We just finished our first Customer Reference Forum Europe, in London on October 23-24. What an engaged, passionate group! As in the states, several of the world's top technology firms sent representatives -- including SAP, Hewlett-Packard, EMC, IBM, Dell, Intel, Microsoft, Business Objects, Lucent Technologies, SAS, Hyperion and other major firms -- thus confirming the growing importance of references to sales and marketing efforts in EMEA.
Takeaways? People left with a lot of specific ideas to implement. I saw pads of paper filled with lists of strategies for tackling tough issues.
Here's what my newest UK buddy and Metia CEO Steve Ellis took from the event.
Here are some highlights and pics.
Here's my take. For comments by participants, please stay tuned and see below.
That sounds like something you’d find on Oprah (and let’s not pooh-pooh the psychological boost one gets from knowing we're not alone in our struggles). But validation is also a powerful tool in getting what you need from senior management. One participant is going to ask her head of sales to require sales people to support the reference program, complete with clear objectives that get reviewed and enforced. And she’ll have more than the usual arguments for this. Now she’ll be able to show that top firms like SAP are doing it. That gives credibility. I can vouch for that, because I know of other reference managers who’ve gotten action after one of our events by telling senior execs that "we should do X" because 1) it makes sense and 2) SAP or HP or Intel or EMC or other respected companies are doing it.
Consider a reference book.
Why not just pick out your leading, most strategic references – based on solid input from sales – and publish it in a book? SAP did it and it became the most popular downloaded item on its entire website.
Engage Net Promoters
If you don't know what Net Promoter Score (NPS) is, learn. NPS is the strategic underpinning for your program. It says, in effect, that the company with the highest percentage of enthusiastic references wins. Your senior executives are likely reading Fred Reichheld's best-selling book on the subject. Research from the London School of Economics verifies Reichheld's thesis in the UK, as Metia's visionary Steve Ellis pointed out. Perhaps the most advanced reference program out there, SAP's, is implementing NPS through its reference program. Learn what NPS is about. Educate your senior executives if they don't already know. Start proposing ways in which your reference program can leverage this concept. You'll be glad you did.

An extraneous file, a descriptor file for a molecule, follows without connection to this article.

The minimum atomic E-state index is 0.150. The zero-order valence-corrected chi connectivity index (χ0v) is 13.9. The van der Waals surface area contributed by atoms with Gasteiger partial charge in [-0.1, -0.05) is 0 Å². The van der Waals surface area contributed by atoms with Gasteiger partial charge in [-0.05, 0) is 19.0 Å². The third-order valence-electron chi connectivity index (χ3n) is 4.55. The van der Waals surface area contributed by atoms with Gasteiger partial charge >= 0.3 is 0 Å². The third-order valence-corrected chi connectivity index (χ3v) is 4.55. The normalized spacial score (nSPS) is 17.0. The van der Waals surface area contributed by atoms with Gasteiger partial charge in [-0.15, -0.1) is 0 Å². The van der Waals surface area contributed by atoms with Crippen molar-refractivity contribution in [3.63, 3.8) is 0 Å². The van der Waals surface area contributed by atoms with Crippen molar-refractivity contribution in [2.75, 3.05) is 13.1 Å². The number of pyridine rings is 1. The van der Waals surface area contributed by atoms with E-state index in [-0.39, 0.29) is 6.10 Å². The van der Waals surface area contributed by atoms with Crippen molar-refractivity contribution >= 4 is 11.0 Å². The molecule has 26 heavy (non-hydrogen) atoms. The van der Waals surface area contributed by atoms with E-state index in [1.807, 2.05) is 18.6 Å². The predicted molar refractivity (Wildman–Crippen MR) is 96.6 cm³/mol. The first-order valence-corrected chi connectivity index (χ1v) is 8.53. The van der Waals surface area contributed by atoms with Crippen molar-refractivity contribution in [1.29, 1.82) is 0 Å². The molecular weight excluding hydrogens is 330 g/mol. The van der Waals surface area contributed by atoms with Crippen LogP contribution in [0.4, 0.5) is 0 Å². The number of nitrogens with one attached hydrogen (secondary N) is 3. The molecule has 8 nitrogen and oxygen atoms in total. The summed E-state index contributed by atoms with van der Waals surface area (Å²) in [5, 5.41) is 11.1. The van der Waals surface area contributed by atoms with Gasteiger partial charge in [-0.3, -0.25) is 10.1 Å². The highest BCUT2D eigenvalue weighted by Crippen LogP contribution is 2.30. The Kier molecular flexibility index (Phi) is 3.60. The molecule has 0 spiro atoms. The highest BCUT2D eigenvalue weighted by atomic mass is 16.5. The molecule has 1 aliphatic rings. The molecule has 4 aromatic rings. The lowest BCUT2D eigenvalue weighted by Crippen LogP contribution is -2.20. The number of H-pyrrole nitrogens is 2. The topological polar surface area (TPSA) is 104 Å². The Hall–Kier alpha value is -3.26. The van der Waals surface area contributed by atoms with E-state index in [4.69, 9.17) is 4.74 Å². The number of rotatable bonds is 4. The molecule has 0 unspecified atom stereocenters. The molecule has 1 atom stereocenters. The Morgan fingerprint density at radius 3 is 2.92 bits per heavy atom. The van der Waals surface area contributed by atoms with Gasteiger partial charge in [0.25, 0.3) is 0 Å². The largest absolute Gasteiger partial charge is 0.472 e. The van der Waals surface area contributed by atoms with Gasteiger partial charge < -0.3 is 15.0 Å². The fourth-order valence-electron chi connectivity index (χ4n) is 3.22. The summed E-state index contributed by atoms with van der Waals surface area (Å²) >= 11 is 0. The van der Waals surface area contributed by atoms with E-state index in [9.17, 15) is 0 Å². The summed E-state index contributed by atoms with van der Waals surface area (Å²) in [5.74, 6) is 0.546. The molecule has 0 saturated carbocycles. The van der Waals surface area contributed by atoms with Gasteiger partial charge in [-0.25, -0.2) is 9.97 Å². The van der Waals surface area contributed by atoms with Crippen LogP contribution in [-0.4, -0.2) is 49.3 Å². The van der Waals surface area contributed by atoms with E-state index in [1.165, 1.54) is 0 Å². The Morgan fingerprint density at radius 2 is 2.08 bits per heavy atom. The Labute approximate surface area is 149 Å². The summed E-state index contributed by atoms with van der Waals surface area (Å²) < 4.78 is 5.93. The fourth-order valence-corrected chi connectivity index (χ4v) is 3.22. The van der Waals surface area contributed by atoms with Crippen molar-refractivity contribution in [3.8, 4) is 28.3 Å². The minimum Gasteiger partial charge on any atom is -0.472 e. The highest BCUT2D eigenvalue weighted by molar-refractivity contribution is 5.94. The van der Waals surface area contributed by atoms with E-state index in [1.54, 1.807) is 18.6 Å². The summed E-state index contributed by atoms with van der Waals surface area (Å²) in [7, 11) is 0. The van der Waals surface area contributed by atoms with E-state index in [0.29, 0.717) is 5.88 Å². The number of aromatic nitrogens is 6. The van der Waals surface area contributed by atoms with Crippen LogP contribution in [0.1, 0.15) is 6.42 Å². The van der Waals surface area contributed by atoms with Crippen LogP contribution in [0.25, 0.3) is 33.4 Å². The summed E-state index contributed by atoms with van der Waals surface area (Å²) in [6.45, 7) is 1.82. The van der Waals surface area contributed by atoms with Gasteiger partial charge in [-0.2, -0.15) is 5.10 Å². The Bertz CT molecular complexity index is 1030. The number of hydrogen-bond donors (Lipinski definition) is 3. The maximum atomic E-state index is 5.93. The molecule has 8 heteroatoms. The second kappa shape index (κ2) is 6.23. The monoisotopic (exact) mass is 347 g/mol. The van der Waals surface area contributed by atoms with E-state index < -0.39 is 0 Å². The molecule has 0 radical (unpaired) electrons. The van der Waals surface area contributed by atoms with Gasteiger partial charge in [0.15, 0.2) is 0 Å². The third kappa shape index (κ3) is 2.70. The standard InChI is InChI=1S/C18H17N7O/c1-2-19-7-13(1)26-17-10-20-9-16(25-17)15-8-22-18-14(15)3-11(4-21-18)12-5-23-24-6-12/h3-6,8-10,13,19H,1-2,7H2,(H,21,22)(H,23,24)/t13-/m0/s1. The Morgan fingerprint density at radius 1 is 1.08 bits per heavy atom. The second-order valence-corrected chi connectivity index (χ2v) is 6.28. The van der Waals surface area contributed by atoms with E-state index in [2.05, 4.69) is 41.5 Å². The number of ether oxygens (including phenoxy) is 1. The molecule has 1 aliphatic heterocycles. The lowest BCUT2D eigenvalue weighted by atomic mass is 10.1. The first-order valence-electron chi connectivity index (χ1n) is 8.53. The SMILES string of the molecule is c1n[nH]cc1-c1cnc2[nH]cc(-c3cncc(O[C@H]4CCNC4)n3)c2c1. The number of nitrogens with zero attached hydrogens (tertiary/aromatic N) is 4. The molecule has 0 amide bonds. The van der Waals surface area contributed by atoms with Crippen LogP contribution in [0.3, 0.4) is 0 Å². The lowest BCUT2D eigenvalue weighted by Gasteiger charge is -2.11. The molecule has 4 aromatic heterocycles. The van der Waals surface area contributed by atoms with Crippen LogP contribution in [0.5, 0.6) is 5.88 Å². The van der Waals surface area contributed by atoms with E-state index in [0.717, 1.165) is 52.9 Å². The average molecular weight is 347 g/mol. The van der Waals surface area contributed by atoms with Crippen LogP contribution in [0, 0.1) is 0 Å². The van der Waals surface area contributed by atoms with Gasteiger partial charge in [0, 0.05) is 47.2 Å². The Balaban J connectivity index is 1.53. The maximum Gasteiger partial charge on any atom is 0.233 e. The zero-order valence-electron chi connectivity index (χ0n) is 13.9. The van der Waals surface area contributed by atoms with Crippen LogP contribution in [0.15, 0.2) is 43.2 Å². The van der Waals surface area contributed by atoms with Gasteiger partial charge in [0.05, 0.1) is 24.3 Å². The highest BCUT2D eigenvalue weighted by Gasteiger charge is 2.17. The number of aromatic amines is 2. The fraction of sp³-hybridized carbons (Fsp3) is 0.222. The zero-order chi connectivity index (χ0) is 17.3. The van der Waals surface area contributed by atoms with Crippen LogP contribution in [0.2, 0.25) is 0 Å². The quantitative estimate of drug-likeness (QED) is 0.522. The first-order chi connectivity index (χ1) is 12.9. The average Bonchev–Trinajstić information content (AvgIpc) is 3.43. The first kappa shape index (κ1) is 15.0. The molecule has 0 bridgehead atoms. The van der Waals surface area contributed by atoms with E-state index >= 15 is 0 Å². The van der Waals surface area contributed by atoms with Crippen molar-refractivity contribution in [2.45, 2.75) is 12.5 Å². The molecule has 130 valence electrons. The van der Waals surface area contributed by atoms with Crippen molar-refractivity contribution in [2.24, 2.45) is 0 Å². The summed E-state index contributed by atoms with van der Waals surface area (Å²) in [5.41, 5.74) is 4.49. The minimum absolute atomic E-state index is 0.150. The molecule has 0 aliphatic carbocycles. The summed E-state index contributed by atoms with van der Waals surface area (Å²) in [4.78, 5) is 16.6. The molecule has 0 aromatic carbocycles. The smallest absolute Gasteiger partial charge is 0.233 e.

No more throwing it up on a wall and seeing what sticks.
Effective reference programs are well beyond the phase of going for quantity in the number of references they can land and success stories they can write. That’s too expensive and often a waste. The clear emphasis is on quality and getting engaged in the sales process. Which means:
OK, that’s a little harsh, but leading reference programs are moving beyond the point of regarding reference activities as a favor you ask of customers. Instead, approach customers as an expert consultative sales person would. You’re learning their needs, and providing value that meets them. Presenting at an event raises their professional profile. Same for getting quoted by the press. Talking to buyers increases their knowledge of what’s going on in their industry.
Tap the power of internal collaboration.
Why not use the same consultative sales approach inside your firm? Reference programs have little formal power. But on-point references can provide great value to lots of groups in your company. So sell your program. Communicate its benefits to groups like sales, marketing, professional services, product development. It wouldn't hurt to grab a copy of Neil Rackhams legendary book on consultative sales. And by providing value to other internal groups, they in turn can provide lots of value (including new sources of references) to you.
Gain control of your program.
Have too much to do and worry about? You can’t do everything and please everyone, so stop trying. Here’s a couple of ideas for gaining control: (1) Segment your customers. Pick the most strategic and go after them. Ignore the ones who aren’t being used by sales or marketing. (2) Acquire a reference champion and enlist his/ her active support every step of the way. One motivated senior exec who can get things done is worth hours of persuasion and politicking. (3) Pick your targets. Focus on activities that result in highly visible deliverables.